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DIRECT, HANDS-ON OR INQUIRY INSTRUCTION: A STUDY OF INSTRUCTIONAL SEQUENCING AND MOTIVATION IN THE SCIENCE CLASSROOM

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Date Issued:
2011
Abstract/Description:
Currently, a debate exists between the strengths and weaknesses of direct and inquiry instruction. Inquiry instruction is related to positive effect on learner motivation whereas supporters of direct instruction point to its ability to adequately support learners' working memories (Hmelo-Silver, Duncan, & Chinn, 2007; Kirschner, Sweller, & Clark, 2006; Kuhn, 2007; Sweller, 1988). This study examined the possibility of combining the best features of both inquiry and direct instruction by sequencing them together. A two-part lesson on electrical circuits was presented in three separate sequences of instruction to middle school students to determine if differences in student motivation and academic achievement emerge depending on whether a guided inquiry lab followed or preceded direct instruction. Results indicated equal levels of perceived competence by students across all instructional sequences and greater interest/enjoyment and perceived autonomy support when the instructional sequence began with a guided inquiry lesson. No significant differences in achievement were reported among the sequences.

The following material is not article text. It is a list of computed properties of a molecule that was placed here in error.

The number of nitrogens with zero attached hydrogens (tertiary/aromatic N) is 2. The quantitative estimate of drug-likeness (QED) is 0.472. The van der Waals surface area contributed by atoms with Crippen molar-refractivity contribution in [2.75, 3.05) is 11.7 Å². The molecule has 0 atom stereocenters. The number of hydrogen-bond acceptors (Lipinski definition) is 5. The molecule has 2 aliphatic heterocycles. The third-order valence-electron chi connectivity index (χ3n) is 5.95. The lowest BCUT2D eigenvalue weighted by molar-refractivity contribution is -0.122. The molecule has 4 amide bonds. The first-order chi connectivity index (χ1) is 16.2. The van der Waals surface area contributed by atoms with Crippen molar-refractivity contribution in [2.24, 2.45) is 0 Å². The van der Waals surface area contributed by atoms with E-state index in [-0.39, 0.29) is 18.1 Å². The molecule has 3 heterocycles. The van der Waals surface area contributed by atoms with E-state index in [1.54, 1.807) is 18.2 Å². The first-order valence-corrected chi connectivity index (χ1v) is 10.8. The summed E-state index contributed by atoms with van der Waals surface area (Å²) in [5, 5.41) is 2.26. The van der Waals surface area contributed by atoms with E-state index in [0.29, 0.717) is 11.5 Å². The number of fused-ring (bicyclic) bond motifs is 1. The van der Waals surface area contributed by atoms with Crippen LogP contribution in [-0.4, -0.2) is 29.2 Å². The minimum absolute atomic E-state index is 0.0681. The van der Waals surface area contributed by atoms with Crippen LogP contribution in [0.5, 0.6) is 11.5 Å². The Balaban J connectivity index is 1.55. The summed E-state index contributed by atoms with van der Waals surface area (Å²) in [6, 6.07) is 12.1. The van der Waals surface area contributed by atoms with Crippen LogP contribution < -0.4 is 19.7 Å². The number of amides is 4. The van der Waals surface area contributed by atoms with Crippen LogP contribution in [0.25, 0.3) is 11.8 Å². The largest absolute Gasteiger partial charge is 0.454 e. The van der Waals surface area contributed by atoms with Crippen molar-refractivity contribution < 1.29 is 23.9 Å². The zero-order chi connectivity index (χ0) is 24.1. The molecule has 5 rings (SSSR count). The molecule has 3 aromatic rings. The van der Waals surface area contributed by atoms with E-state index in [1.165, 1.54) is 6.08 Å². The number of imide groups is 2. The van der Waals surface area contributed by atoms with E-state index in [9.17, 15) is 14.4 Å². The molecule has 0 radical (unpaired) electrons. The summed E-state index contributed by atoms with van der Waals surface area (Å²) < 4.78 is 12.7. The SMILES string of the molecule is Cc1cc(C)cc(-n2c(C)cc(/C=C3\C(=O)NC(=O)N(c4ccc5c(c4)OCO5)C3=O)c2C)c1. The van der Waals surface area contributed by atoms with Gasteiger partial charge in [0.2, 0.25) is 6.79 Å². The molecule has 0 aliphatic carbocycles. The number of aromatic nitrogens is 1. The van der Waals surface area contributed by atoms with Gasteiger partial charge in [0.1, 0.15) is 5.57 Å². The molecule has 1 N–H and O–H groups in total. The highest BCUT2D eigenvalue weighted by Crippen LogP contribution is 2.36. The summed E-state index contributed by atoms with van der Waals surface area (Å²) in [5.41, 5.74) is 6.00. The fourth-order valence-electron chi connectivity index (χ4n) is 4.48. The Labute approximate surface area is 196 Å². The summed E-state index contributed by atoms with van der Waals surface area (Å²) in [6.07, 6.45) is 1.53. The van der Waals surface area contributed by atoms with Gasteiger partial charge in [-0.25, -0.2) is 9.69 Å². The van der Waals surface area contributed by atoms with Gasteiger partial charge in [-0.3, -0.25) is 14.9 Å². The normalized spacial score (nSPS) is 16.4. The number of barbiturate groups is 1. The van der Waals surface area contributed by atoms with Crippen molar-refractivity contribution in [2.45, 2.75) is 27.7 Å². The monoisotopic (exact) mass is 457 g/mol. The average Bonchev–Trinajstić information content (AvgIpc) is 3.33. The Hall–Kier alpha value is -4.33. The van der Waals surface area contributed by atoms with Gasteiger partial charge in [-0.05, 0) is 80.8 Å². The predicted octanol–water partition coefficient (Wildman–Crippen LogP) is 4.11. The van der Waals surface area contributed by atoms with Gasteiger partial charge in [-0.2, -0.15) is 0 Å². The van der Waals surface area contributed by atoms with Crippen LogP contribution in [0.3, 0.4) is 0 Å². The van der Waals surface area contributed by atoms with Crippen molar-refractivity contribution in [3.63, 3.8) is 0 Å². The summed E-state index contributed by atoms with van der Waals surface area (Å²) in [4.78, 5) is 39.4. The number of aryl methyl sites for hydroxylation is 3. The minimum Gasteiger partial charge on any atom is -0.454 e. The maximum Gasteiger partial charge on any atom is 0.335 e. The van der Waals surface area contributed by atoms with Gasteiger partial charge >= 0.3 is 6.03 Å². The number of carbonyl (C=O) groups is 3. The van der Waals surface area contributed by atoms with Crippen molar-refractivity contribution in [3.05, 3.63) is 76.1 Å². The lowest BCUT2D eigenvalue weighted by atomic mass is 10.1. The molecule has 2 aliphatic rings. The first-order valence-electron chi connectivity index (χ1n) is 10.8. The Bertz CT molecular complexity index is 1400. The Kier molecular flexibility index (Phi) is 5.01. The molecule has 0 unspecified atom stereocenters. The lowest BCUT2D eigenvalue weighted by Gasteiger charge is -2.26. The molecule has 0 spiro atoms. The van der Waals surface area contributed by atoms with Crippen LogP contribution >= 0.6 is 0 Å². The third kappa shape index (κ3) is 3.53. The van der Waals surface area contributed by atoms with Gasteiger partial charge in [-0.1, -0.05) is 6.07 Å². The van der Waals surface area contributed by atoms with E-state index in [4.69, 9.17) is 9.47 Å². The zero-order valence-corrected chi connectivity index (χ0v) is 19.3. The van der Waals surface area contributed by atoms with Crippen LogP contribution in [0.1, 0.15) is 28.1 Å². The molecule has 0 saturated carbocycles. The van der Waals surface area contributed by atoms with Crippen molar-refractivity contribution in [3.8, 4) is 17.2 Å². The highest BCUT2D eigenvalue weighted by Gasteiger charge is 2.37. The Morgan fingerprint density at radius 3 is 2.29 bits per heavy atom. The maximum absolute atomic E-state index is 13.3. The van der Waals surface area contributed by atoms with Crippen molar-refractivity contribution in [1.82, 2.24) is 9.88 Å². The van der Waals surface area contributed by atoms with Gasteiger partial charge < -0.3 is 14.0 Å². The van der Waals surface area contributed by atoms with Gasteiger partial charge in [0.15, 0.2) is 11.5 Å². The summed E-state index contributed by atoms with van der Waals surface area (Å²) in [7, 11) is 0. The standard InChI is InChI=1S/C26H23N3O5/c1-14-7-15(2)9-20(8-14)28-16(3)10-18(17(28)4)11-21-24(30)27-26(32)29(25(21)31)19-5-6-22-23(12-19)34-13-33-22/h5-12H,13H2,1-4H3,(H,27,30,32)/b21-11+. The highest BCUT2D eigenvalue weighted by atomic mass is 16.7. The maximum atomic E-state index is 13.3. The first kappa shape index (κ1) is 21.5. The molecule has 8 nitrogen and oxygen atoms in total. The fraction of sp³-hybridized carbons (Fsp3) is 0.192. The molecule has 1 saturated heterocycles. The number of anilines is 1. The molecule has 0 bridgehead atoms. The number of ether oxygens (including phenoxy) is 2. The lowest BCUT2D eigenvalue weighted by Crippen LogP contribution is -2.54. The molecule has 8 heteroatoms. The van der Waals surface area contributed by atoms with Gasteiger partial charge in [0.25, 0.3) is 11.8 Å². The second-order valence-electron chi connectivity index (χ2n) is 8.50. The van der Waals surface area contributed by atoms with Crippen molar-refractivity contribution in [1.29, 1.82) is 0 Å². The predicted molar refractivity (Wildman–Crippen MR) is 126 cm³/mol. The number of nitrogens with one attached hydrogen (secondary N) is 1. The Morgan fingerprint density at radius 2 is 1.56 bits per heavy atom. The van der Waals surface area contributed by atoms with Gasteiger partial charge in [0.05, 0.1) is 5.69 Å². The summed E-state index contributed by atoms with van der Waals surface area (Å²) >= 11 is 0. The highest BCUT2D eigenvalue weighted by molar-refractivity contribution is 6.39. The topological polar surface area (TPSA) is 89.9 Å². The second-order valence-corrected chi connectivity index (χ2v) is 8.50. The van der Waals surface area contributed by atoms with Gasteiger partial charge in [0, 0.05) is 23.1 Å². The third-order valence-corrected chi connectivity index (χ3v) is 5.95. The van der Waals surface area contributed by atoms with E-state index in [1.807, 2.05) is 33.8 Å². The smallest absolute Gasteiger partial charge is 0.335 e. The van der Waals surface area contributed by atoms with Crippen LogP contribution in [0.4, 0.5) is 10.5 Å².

Title: DIRECT, HANDS-ON OR INQUIRY INSTRUCTION: A STUDY OF INSTRUCTIONAL SEQUENCING AND MOTIVATION IN THE SCIENCE CLASSROOM.
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Name(s): Vander Wiede, Jamie, Author
Gill, Michele, Committee Chair
University of Central Florida, Degree Grantor
Type of Resource: text
Date Issued: 2011
Publisher: University of Central Florida
Language(s): English
Abstract/Description: Currently, a debate exists between the strengths and weaknesses of direct and inquiry instruction. Inquiry instruction is related to positive effect on learner motivation whereas supporters of direct instruction point to its ability to adequately support learners' working memories (Hmelo-Silver, Duncan, & Chinn, 2007; Kirschner, Sweller, & Clark, 2006; Kuhn, 2007; Sweller, 1988). This study examined the possibility of combining the best features of both inquiry and direct instruction by sequencing them together. A two-part lesson on electrical circuits was presented in three separate sequences of instruction to middle school students to determine if differences in student motivation and academic achievement emerge depending on whether a guided inquiry lab followed or preceded direct instruction. Results indicated equal levels of perceived competence by students across all instructional sequences and greater interest/enjoyment and perceived autonomy support when the instructional sequence began with a guided inquiry lesson. No significant differences in achievement were reported among the sequences.
Identifier: CFE0003902 (IID), ucf:48737 (fedora)
Note(s): 2011-08-01
M.A.
Education, School of Teaching Learning and Leadership
Masters
This record was generated from author submitted information.
Subject(s): direct instruction
inquiry instruction
sequencing
motivation
working memory
Persistent Link to This Record: http://purl.flvc.org/ucf/fd/CFE0003902
Restrictions on Access: public
Host Institution: UCF

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